The new agency-client relationships also became more strategic. “We work with them on a more regular basis,” Thompson explains, “so we don’t need to keep reintroducing new partners to the Growth Game Plan.”
Larger, faster and more profitable
Newell Rubbermaid’s Growth Game Plan is its corporate strategy to accelerate into a larger, faster growing, more global and more profitable company. Quite a feat considering the company already has a strong portfolio of brands in a variety of markets from luxury writing instruments to household and baby products. Several of Newell Rubbermaid’s brands are household names, including Waterman, Calphalon, Lenox, Goody, Levolor, Graco, and Rubbermaid, of course.
The first two pillars of the Growth Game Plan are 1) Development: Making Brands Really Matter and 2) Delivery: Building an Execution Powerhouse. Newell Rubbermaid considers both pillars interdependent, of equal importance and shared accountability for driving growth.
And design plays major roles in both core areas for growth.
“The beauty of design is summed up well in the phrase, ‘soup to nuts,’” Thompson says. “Design may not come up with every idea, but it certainly works with those that do. This might be through insights, a retailer or an end-user. It can be from working with marketing in terms of how does design fit the brand, the brand strategy and the priorities; working with manufacturing to develop supply chains, sourcing, et cetera; or working with sales to ensure the design or idea intent and the design execution is carried through and delivered as intended.”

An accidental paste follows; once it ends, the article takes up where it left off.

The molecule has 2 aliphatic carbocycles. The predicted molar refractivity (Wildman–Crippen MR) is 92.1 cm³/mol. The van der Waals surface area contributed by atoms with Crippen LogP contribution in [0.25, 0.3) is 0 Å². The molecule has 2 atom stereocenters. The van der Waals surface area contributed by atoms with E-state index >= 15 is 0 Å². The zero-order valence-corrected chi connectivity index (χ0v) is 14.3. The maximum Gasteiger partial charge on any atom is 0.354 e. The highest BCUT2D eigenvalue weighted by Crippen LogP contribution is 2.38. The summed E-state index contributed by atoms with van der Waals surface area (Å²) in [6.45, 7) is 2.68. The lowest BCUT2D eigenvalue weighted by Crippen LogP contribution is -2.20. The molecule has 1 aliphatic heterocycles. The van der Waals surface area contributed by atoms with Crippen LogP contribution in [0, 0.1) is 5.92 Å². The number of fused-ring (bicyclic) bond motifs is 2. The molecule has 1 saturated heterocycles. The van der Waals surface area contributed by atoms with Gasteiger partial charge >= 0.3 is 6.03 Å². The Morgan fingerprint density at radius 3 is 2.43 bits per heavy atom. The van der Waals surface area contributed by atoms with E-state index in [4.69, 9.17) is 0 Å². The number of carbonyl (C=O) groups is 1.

For some brands, design plays an outsized role in the marketing and branding of the product. “If you look at our portfolio and the types of brands that we have, packaging plays a tremendous part in conveying what that product is at point of sale,” Thompson explains. “In many cases, it is our primary form of advertising. The Mr. Sketch brand has no merchandising or advertising per se, but we continue to push that business forward by working with our chemists to develop new scents and we redid the packaging. The potential for change is probably greater in package design than it is in so many other areas.”
Responsibility and accountability